“A piece of furniture is a mixture of form, function, material and beautiful details attributed to architecture. It is – or at least I believe it should be – an ‘object of affection’: the myth of ‘do it yourself’ collapsed together with its bad results. So artisans regain their autonomy and virtue, supposing they ever lost them. These are some conclusions I draw looking at Bruno Longoni’s furniture”.
Aldo Rossi, Milan, 15 April 1993

“Whilst in the Cabina dell’Elba the irony of the project was underlined, in the wardrobe called Fiorentino (Florentine) the piece itself becomes architecture. I decided to call it Fiorentino not because of its inlay, but for its massive, almost monumental dimensions, its capacity of creating a space. The limit between architecture and sculpture can be found in the great furniture of the past. And this is a limit full of suggestions which can be found in Bruno Longoni’s production”.

Aldo Rossi, Milano 15 March 1995


Aldo Rossi, chest of drawers Carteggio, Molteni&C, Italy, 1987

Perhaps one of the most famous secretary desks in the world, this piece has wooden drawers and a pull-out shelf protected by a sliding shutter. The interior layout is instead designed for catalogues and other documentation.

It has a familiar shape, and with its classic forms it also exudes a contemporary feel, leading us to rediscover and love “the ancient sense of things” as Aldo Rossi used to say. Those things that reassure us and give us comfort, and put us in touch with our history. Many of us grew up in homes that were full of furnishings owned by those who came before us. So we shouldn’t surprised by our innate love of good taste and beauty.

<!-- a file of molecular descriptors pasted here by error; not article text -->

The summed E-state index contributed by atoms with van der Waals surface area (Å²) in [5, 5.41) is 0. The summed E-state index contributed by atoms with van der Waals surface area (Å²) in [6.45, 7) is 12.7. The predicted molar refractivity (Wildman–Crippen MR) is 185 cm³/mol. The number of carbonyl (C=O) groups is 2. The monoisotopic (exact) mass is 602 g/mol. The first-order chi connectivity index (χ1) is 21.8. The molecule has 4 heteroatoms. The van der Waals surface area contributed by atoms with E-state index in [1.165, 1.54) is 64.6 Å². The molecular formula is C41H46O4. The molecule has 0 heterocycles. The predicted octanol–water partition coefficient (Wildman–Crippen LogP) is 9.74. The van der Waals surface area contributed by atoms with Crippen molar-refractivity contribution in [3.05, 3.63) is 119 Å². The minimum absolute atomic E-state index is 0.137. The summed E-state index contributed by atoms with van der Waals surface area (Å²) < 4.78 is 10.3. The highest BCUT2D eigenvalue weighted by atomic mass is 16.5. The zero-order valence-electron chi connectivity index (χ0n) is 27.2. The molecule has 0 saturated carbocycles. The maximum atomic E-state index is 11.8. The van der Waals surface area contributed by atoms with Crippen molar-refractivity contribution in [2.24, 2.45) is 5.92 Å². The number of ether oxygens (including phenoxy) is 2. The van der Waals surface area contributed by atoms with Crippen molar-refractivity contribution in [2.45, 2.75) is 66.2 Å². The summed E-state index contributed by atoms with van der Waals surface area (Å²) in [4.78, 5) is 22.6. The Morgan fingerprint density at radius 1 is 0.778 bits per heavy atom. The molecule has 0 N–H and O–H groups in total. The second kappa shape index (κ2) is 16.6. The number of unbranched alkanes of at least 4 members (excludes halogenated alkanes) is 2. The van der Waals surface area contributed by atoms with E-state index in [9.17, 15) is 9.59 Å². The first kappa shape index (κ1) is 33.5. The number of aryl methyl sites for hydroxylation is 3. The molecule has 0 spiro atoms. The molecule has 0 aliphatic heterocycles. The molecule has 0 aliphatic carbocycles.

André-Charles Boulle, dresser, France, circa 1710–1720

This list simply has to make mention of Boulle, a famous cabinet maker who worked in the service of Louis XVI in France in the 17th century and who became famous for his special inlay technique that many tried to imitate up to the 19th century.

Boulle was awarded the title “Master of Marquetry”, and it was rare for an artist to be recognised as a genius by his contemporaries.

His decorative techniques influenced later styles, and his furniture was veneered with tortoiseshell inlaid mainly with brass and pewter in elaborate designs that often incorporated arabesque decorations, and gilded bronze. If you are lucky enough to have a piece of his at home, hold on to it! !


Helen and Paris. Krater, Taranto, 380–370 CE, from Greek tragedy “Helen” by Euripides

In this close-up of this precious antiquity, Helen of Troy, queen of Sparta, is depicted looking at her precious crown preserved in a chest. This is an ancient representation of a piece which was used for travel.


Gio Colombo, Combi Center cabinet, XIII Triennale Milano, Italy, 1963

This is one of the most innovative and functional pieces of furniture in the history of design. The Combi Center cabinet is a system of cylindrical elements that can be stacked and have different heights and functions. The combinations can serve a multitude of purposes, whether as bookcases, bar furniture, living room tables, flower boxes, and much more. Each module can turn into different configurations, creating unique solutions. As we know, Joe Colombo was a genius.


Shiro Kuramata, Progetti Compiuti containers; Side 1 (1970); Pyramid (1968); Solaris (1977); Dinah (1970)

Shiro Kuramata was one of the greatest Japanese designers of the 20th century. Thanks to his beautiful, elegant, precise and coherent designs, Western design culture was forced to question its parameters of that time.